90% in under 18 weeks: NHS wait times

Published on Tuesday, 28 May 2013 12:43
Posted by Vicki Mitchem

More than 90 per cent of patients in Scotland are being treated in 18 weeks or less from initial referral, figures published today show.

Health Secretary Alex Neil also announced that an extra 2,700 operations are set to take place each year at the Golden Jubilee following a £1.7 million a year investment to help manage future increases in demand.

Figures published today by ISD show that 90.6 per cent of patients whose entire journey could be measured were seen and treated within 18 weeks from initial GP referral to start of treatment.

The figures also show that 92,093 or 98.7 per cent of patients were treated under the new legal guarantee. The guarantee means that patients have a legal right to receive treatment within a maximum of 12 weeks from when they are diagnosed and agree to that treatment.

The Golden Jubilee National Hospital will take on an extra 2,400 cataract and 300 joint procedures. Since 2000 across Scotland, the demand for cataract procedures has increased by 67 per cent while knee replacements are up almost 140 per cent, while the waiting times for these procedures have approximately halved.

In addition, the figures show that the waiting time target for Child and Adolescent Mental Health (CAMH) services has been met early. In the period up to March 2013, 96 per cent of people were seen within 26 weeks, with over half of patients seen within seven weeks.

Mr Neil said:

"I am pleased that our treatment target is being met.

"It is also good to see that over 92,000 people across Scotland have already benefited from the new legal guarantee - the most ambitious treatment time target in the UK.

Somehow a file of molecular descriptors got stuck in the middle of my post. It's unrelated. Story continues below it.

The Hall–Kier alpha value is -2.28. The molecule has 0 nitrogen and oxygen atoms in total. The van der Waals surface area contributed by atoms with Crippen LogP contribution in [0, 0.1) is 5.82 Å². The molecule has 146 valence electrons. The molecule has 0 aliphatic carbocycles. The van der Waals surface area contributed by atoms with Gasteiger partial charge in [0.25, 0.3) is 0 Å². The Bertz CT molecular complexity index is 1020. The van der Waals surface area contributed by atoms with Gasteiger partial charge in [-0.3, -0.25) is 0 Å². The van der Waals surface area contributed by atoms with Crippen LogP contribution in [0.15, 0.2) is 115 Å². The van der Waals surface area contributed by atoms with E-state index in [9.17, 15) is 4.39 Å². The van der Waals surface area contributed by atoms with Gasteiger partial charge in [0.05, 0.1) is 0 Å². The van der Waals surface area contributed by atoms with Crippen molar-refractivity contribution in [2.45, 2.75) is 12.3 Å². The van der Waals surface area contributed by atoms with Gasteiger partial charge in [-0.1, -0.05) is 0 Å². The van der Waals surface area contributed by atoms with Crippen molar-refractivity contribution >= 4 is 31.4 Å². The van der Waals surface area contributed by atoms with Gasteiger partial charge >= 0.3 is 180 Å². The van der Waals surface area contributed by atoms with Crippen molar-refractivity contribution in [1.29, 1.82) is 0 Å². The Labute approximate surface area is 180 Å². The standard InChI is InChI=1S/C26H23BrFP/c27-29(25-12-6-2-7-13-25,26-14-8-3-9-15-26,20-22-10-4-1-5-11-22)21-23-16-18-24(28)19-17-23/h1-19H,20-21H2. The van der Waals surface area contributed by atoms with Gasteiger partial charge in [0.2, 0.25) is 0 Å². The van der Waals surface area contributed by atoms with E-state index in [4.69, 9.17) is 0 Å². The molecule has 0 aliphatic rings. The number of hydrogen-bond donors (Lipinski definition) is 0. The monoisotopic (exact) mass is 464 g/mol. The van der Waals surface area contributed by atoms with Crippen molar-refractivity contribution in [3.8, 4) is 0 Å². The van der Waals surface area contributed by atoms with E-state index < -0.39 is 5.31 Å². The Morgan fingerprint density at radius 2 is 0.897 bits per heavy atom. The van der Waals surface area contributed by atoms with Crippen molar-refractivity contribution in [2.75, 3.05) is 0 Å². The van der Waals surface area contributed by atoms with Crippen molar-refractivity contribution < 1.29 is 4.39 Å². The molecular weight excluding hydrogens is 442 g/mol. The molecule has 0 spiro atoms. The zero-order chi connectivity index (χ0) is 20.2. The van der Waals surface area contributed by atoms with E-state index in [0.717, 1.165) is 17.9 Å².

"However, while almost 99 per cent of patients were treated within the time frame and this is a significant achievement, I am very clear that I want boards to deliver this 12 weeks for all patients.

"We have seen a significant increase in the number of people who need cataract and joint surgery and increasing the number of operations at the Golden Jubilee will help boards to manage increases in demand.

"It is important to remember just how much progress has been made. In 2007 for example, the maximum wait just to get an appointment was six months.

"Today's data also shows that our CAMH target was again met early - the only waiting time target for Child and Adolescent Mental Health services in the world."

This investment funds the recruitment of additional consultants and other clinical staff as well as increasing bed and theatre capacity.

The extra 2400 cataracts operations per year represents an increase of 200 per cent of current Golden Jubilee capacity and the extra 300 orthopaedics cases represent an increase of 10 per cent in current capacity.

Source: Scottish Government

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